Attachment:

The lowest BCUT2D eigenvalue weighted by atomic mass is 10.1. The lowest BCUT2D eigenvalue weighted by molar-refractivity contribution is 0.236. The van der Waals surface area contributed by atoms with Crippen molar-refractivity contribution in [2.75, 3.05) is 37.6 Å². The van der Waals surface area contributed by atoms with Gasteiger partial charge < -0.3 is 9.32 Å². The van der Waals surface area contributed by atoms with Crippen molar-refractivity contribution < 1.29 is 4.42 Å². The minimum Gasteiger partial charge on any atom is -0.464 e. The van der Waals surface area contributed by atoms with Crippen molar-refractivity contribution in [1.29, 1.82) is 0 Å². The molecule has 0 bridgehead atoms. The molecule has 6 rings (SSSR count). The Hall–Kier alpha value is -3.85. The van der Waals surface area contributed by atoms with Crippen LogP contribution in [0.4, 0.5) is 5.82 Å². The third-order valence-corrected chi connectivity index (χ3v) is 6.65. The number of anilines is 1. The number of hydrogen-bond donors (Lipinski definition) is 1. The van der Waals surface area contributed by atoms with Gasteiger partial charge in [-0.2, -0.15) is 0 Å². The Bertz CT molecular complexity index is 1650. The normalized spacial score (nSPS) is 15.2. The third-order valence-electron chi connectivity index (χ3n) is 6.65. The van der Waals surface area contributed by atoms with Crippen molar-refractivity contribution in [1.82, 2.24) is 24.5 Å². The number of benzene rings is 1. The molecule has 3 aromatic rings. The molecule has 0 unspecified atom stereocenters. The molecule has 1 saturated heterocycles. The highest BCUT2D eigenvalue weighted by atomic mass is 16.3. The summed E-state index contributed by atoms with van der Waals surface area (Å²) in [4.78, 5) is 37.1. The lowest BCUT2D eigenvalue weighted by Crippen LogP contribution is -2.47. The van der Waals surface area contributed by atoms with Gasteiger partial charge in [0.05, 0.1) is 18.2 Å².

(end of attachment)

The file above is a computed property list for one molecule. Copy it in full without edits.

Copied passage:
The lowest BCUT2D eigenvalue weighted by atomic mass is 10.1. The lowest BCUT2D eigenvalue weighted by molar-refractivity contribution is 0.236. The van der Waals surface area contributed by atoms with Crippen molar-refractivity contribution in [2.75, 3.05) is 37.6 Å². The van der Waals surface area contributed by atoms with Gasteiger partial charge < -0.3 is 9.32 Å². The van der Waals surface area contributed by atoms with Crippen molar-refractivity contribution < 1.29 is 4.42 Å². The minimum Gasteiger partial charge on any atom is -0.464 e. The van der Waals surface area contributed by atoms with Crippen molar-refractivity contribution in [1.29, 1.82) is 0 Å². The molecule has 0 bridgehead atoms. The molecule has 6 rings (SSSR count). The Hall–Kier alpha value is -3.85. The van der Waals surface area contributed by atoms with Crippen LogP contribution in [0.4, 0.5) is 5.82 Å². The third-order valence-corrected chi connectivity index (χ3v) is 6.65. The number of anilines is 1. The number of hydrogen-bond donors (Lipinski definition) is 1. The van der Waals surface area contributed by atoms with Gasteiger partial charge in [-0.2, -0.15) is 0 Å². The Bertz CT molecular complexity index is 1650. The normalized spacial score (nSPS) is 15.2. The third-order valence-electron chi connectivity index (χ3n) is 6.65. The van der Waals surface area contributed by atoms with Crippen molar-refractivity contribution in [1.82, 2.24) is 24.5 Å². The number of benzene rings is 1. The molecule has 3 aromatic rings. The molecule has 0 unspecified atom stereocenters. The molecule has 1 saturated heterocycles. The highest BCUT2D eigenvalue weighted by atomic mass is 16.3. The summed E-state index contributed by atoms with van der Waals surface area (Å²) in [4.78, 5) is 37.1. The lowest BCUT2D eigenvalue weighted by Crippen LogP contribution is -2.47. The van der Waals surface area contributed by atoms with Gasteiger partial charge in [0.05, 0.1) is 18.2 Å².